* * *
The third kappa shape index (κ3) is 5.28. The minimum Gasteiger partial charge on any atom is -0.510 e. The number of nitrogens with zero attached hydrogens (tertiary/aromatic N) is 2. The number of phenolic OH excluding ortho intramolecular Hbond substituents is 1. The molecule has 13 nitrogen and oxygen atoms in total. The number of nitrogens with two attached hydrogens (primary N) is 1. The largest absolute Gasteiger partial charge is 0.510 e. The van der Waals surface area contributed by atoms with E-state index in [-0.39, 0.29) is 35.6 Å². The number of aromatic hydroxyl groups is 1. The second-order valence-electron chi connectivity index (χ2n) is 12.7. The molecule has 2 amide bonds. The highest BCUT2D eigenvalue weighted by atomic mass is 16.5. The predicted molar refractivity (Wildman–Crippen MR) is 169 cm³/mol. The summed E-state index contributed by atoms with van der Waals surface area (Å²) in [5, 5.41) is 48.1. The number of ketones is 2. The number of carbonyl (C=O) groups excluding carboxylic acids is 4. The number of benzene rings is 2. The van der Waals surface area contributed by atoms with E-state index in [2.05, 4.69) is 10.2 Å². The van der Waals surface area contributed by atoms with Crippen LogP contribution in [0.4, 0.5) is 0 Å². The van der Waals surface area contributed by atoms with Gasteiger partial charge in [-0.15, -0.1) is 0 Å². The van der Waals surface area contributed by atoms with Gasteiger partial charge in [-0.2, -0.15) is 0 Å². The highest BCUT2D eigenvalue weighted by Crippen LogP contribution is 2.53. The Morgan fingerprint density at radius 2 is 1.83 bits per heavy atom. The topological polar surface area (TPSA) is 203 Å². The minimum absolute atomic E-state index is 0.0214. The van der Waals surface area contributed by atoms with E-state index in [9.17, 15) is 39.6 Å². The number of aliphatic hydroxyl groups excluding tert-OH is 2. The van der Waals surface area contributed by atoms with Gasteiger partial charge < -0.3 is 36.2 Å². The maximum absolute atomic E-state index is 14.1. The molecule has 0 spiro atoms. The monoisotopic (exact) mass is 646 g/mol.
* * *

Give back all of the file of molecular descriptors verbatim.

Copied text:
The third kappa shape index (κ3) is 5.28. The minimum Gasteiger partial charge on any atom is -0.510 e. The number of nitrogens with zero attached hydrogens (tertiary/aromatic N) is 2. The number of phenolic OH excluding ortho intramolecular Hbond substituents is 1. The molecule has 13 nitrogen and oxygen atoms in total. The number of nitrogens with two attached hydrogens (primary N) is 1. The largest absolute Gasteiger partial charge is 0.510 e. The van der Waals surface area contributed by atoms with E-state index in [-0.39, 0.29) is 35.6 Å². The number of aromatic hydroxyl groups is 1. The second-order valence-electron chi connectivity index (χ2n) is 12.7. The molecule has 2 amide bonds. The highest BCUT2D eigenvalue weighted by atomic mass is 16.5. The predicted molar refractivity (Wildman–Crippen MR) is 169 cm³/mol. The summed E-state index contributed by atoms with van der Waals surface area (Å²) in [5, 5.41) is 48.1. The number of ketones is 2. The number of carbonyl (C=O) groups excluding carboxylic acids is 4. The number of benzene rings is 2. The van der Waals surface area contributed by atoms with E-state index in [2.05, 4.69) is 10.2 Å². The van der Waals surface area contributed by atoms with Crippen LogP contribution in [0.4, 0.5) is 0 Å². The van der Waals surface area contributed by atoms with Gasteiger partial charge in [-0.15, -0.1) is 0 Å². The van der Waals surface area contributed by atoms with Gasteiger partial charge in [-0.2, -0.15) is 0 Å². The highest BCUT2D eigenvalue weighted by Crippen LogP contribution is 2.53. The Morgan fingerprint density at radius 2 is 1.83 bits per heavy atom. The topological polar surface area (TPSA) is 203 Å². The minimum absolute atomic E-state index is 0.0214. The van der Waals surface area contributed by atoms with E-state index in [9.17, 15) is 39.6 Å². The number of aliphatic hydroxyl groups excluding tert-OH is 2. The van der Waals surface area contributed by atoms with Gasteiger partial charge < -0.3 is 36.2 Å². The maximum absolute atomic E-state index is 14.1. The molecule has 0 spiro atoms. The monoisotopic (exact) mass is 646 g/mol.